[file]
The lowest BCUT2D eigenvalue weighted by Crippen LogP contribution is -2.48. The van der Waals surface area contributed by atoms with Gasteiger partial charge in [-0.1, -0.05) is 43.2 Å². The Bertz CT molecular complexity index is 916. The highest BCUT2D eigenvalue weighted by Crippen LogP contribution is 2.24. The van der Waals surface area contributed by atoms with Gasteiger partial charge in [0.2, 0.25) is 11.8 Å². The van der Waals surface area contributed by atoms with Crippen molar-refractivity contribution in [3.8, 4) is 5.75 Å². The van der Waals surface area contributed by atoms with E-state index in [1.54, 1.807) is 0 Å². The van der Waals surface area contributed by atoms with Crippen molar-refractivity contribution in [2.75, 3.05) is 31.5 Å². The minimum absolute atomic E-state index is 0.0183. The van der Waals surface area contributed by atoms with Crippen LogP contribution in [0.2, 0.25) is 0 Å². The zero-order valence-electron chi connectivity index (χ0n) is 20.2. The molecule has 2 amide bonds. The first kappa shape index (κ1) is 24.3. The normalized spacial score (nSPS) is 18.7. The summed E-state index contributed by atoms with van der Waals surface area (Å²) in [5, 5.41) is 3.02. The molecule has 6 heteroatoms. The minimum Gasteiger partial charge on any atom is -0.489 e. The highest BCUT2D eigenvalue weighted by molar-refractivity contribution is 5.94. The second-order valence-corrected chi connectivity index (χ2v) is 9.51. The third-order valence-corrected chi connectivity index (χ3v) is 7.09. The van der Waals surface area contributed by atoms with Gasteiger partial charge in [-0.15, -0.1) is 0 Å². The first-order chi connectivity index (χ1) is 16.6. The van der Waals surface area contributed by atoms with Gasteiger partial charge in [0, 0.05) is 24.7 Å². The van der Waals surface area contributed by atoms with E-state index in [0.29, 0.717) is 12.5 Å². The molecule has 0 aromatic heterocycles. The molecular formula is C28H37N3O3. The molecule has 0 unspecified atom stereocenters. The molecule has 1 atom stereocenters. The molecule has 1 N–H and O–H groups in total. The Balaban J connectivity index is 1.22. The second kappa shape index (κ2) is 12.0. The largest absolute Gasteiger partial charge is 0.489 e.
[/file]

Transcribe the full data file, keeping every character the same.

The lowest BCUT2D eigenvalue weighted by Crippen LogP contribution is -2.48. The van der Waals surface area contributed by atoms with Gasteiger partial charge in [-0.1, -0.05) is 43.2 Å². The Bertz CT molecular complexity index is 916. The highest BCUT2D eigenvalue weighted by Crippen LogP contribution is 2.24. The van der Waals surface area contributed by atoms with Gasteiger partial charge in [0.2, 0.25) is 11.8 Å². The van der Waals surface area contributed by atoms with Crippen molar-refractivity contribution in [3.8, 4) is 5.75 Å². The van der Waals surface area contributed by atoms with E-state index in [1.54, 1.807) is 0 Å². The van der Waals surface area contributed by atoms with Crippen molar-refractivity contribution in [2.75, 3.05) is 31.5 Å². The minimum absolute atomic E-state index is 0.0183. The van der Waals surface area contributed by atoms with Crippen LogP contribution in [0.2, 0.25) is 0 Å². The zero-order valence-electron chi connectivity index (χ0n) is 20.2. The molecule has 2 amide bonds. The first kappa shape index (κ1) is 24.3. The normalized spacial score (nSPS) is 18.7. The summed E-state index contributed by atoms with van der Waals surface area (Å²) in [5, 5.41) is 3.02. The molecule has 6 heteroatoms. The minimum Gasteiger partial charge on any atom is -0.489 e. The highest BCUT2D eigenvalue weighted by molar-refractivity contribution is 5.94. The second-order valence-corrected chi connectivity index (χ2v) is 9.51. The third-order valence-corrected chi connectivity index (χ3v) is 7.09. The van der Waals surface area contributed by atoms with Gasteiger partial charge in [-0.15, -0.1) is 0 Å². The first-order chi connectivity index (χ1) is 16.6. The van der Waals surface area contributed by atoms with Gasteiger partial charge in [0, 0.05) is 24.7 Å². The van der Waals surface area contributed by atoms with E-state index in [0.29, 0.717) is 12.5 Å². The molecule has 0 aromatic heterocycles. The molecular formula is C28H37N3O3. The molecule has 0 unspecified atom stereocenters. The molecule has 1 atom stereocenters. The molecule has 1 N–H and O–H groups in total. The Balaban J connectivity index is 1.22. The second kappa shape index (κ2) is 12.0. The largest absolute Gasteiger partial charge is 0.489 e.